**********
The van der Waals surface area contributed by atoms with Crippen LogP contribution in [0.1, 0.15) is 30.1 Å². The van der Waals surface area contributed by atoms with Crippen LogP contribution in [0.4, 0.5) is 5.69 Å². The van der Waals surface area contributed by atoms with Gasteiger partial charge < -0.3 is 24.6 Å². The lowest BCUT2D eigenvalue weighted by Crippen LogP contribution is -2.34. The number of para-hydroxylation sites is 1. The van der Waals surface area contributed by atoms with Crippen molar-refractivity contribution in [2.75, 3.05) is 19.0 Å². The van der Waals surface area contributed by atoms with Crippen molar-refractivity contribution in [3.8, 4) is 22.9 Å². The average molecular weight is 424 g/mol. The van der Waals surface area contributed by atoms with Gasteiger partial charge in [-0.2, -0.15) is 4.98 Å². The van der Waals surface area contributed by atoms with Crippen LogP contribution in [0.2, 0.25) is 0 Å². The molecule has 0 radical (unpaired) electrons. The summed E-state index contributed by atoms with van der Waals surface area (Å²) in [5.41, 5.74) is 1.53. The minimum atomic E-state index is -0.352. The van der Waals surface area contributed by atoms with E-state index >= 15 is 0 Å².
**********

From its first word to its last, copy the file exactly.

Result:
The van der Waals surface area contributed by atoms with Crippen LogP contribution in [0.1, 0.15) is 30.1 Å². The van der Waals surface area contributed by atoms with Crippen LogP contribution in [0.4, 0.5) is 5.69 Å². The van der Waals surface area contributed by atoms with Gasteiger partial charge < -0.3 is 24.6 Å². The lowest BCUT2D eigenvalue weighted by Crippen LogP contribution is -2.34. The number of para-hydroxylation sites is 1. The van der Waals surface area contributed by atoms with Crippen molar-refractivity contribution in [2.75, 3.05) is 19.0 Å². The van der Waals surface area contributed by atoms with Crippen molar-refractivity contribution in [3.8, 4) is 22.9 Å². The average molecular weight is 424 g/mol. The van der Waals surface area contributed by atoms with Gasteiger partial charge in [-0.2, -0.15) is 4.98 Å². The van der Waals surface area contributed by atoms with Crippen LogP contribution in [0.2, 0.25) is 0 Å². The molecule has 0 radical (unpaired) electrons. The summed E-state index contributed by atoms with van der Waals surface area (Å²) in [5.41, 5.74) is 1.53. The minimum atomic E-state index is -0.352. The van der Waals surface area contributed by atoms with E-state index >= 15 is 0 Å².